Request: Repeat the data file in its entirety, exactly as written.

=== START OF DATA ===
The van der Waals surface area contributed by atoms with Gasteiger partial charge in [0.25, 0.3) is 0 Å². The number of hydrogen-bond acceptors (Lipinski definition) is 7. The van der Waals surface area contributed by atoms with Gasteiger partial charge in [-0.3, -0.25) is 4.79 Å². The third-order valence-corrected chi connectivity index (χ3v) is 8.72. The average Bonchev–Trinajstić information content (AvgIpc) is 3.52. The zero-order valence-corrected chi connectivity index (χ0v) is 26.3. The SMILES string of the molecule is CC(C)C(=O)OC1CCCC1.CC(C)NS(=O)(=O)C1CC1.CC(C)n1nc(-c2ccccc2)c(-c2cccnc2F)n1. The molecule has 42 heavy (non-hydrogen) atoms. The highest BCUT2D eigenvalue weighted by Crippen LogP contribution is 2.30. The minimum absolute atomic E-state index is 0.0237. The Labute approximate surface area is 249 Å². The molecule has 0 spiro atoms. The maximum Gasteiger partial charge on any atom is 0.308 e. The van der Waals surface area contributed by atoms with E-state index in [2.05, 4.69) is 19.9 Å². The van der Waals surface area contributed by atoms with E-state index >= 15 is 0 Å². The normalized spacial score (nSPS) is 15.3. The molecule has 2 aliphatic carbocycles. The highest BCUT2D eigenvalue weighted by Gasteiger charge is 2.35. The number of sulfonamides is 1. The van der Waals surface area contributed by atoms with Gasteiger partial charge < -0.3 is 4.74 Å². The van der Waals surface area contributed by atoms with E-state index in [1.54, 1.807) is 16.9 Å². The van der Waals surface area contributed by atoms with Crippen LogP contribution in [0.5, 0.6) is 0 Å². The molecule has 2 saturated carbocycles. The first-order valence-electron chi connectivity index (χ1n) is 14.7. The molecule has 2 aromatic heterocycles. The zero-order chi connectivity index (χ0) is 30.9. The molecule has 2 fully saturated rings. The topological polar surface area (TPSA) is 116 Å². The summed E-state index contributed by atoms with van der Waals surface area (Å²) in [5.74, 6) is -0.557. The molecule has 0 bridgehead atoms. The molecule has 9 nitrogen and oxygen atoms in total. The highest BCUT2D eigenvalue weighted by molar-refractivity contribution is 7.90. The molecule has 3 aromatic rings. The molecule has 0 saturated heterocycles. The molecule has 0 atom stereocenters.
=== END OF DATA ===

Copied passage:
The van der Waals surface area contributed by atoms with Gasteiger partial charge in [0.25, 0.3) is 0 Å². The number of hydrogen-bond acceptors (Lipinski definition) is 7. The van der Waals surface area contributed by atoms with Gasteiger partial charge in [-0.3, -0.25) is 4.79 Å². The third-order valence-corrected chi connectivity index (χ3v) is 8.72. The average Bonchev–Trinajstić information content (AvgIpc) is 3.52. The zero-order valence-corrected chi connectivity index (χ0v) is 26.3. The SMILES string of the molecule is CC(C)C(=O)OC1CCCC1.CC(C)NS(=O)(=O)C1CC1.CC(C)n1nc(-c2ccccc2)c(-c2cccnc2F)n1. The molecule has 42 heavy (non-hydrogen) atoms. The highest BCUT2D eigenvalue weighted by Crippen LogP contribution is 2.30. The minimum absolute atomic E-state index is 0.0237. The Labute approximate surface area is 249 Å². The molecule has 0 spiro atoms. The maximum Gasteiger partial charge on any atom is 0.308 e. The van der Waals surface area contributed by atoms with E-state index in [2.05, 4.69) is 19.9 Å². The van der Waals surface area contributed by atoms with E-state index >= 15 is 0 Å². The normalized spacial score (nSPS) is 15.3. The molecule has 2 aliphatic carbocycles. The highest BCUT2D eigenvalue weighted by Gasteiger charge is 2.35. The number of sulfonamides is 1. The van der Waals surface area contributed by atoms with Gasteiger partial charge < -0.3 is 4.74 Å². The van der Waals surface area contributed by atoms with E-state index in [1.54, 1.807) is 16.9 Å². The van der Waals surface area contributed by atoms with Crippen LogP contribution in [0.5, 0.6) is 0 Å². The molecule has 2 saturated carbocycles. The first-order valence-electron chi connectivity index (χ1n) is 14.7. The molecule has 2 aromatic heterocycles. The zero-order chi connectivity index (χ0) is 30.9. The molecule has 2 fully saturated rings. The topological polar surface area (TPSA) is 116 Å². The summed E-state index contributed by atoms with van der Waals surface area (Å²) in [5.74, 6) is -0.557. The molecule has 0 bridgehead atoms. The molecule has 9 nitrogen and oxygen atoms in total. The highest BCUT2D eigenvalue weighted by molar-refractivity contribution is 7.90. The molecule has 3 aromatic rings. The molecule has 0 saturated heterocycles. The molecule has 0 atom stereocenters.